Home | Volume 22 | Article number 332

Original article

Mediastinal and peripheral lymphadenopathy

Mediastinal and peripheral lymphadenopathy


Khaoula Elatiqi1,&, Najiba Yassine1


1Department of Respiratory diseases, Ibn roshd University Hospital, Casablanca, Morocco



&Corresponding author
khaoula Elatiqi, Department of Respiratory diseases, Ibn roshd University Hospital, Casablanca, Morocco



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A 32-year-old man, with no history of cigarette smoking, had four weeks history of non productive cough, chest pain and myalgias. Physical examination revealed a painless bilateral cervical lymphadenopathy, the respiratory examination was normal. Chest radiography showed an enlarged upper and middle mediastinum (A). Computed tomography (CT) of the thorax showed a large and non homogeneous mass in the anterior and middle mediastinum and a small pericardial effusion, with displacement of vascular structures (B). Laboratory analysis revealed an elevated lactate dehydrogenase level of 690 IU per liter. The exicional biopsy of the left cervical lymph node revealed a caseating and necrotizing granulomatous lesions and confirmed a diagnosis of lymph node tuberculosis. The biopsy of the right cervical lymph node established a B-cell non-Hodgkin lymphoma, and so a rare association with tuberculosis. The patient received anti-tuberculosis therapy. The regimen was based on two months of ethambutol, rifampicin, pyrazinamide and isoniazid, followed by four months of rifampicin and isoniazid. He received also chemotherapy with cyclophosphamide, adriamycin, vincristine and prednisolone. The patient presented, two months later with clinical and radiographic improvement.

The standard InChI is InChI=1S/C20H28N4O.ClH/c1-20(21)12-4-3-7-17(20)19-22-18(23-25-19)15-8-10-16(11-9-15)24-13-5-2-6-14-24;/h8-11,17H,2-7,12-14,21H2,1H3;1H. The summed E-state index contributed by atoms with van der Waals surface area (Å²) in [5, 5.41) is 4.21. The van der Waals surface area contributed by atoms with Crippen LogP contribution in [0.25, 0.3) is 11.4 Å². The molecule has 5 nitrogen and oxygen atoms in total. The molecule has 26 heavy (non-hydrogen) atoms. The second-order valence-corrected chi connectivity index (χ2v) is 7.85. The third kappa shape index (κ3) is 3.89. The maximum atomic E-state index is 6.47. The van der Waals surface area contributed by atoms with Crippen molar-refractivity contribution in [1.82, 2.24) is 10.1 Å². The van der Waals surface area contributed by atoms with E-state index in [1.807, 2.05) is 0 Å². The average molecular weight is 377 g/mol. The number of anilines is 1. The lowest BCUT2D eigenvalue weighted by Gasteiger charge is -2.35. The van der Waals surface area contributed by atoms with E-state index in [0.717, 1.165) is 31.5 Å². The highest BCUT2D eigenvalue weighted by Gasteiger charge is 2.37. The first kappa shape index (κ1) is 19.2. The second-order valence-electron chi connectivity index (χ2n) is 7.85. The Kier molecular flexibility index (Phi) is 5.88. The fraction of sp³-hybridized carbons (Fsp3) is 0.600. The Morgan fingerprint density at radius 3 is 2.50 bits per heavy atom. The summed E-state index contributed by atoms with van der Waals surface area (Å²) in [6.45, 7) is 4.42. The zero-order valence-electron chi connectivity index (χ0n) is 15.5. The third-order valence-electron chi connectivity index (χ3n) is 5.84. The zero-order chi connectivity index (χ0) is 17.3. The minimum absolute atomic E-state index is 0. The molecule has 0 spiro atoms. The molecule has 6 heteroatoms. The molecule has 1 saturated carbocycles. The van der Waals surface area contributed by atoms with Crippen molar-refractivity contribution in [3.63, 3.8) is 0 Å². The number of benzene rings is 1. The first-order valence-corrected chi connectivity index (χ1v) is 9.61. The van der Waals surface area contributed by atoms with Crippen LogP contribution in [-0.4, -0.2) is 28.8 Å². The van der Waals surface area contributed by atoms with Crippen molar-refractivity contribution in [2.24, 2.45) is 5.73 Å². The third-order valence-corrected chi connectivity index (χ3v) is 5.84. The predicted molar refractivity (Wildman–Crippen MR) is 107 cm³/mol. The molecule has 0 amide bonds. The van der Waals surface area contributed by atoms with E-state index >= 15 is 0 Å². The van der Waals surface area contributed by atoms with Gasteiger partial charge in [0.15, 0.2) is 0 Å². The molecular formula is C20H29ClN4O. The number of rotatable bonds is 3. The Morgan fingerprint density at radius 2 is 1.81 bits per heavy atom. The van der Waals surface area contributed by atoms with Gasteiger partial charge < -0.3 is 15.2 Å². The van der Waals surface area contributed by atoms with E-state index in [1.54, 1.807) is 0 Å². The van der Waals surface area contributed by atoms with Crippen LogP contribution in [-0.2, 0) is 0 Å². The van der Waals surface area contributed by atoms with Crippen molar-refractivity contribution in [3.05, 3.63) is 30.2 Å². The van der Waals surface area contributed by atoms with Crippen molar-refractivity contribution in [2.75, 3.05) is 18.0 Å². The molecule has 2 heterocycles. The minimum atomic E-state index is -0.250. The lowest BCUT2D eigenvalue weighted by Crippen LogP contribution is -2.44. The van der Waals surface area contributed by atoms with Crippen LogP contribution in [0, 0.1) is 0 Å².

Figure 1: (A) a chest radiography showing an enlarged mediastinum; (B) a thoracic CT showing a large and inhomogeneous mass in the mediastinum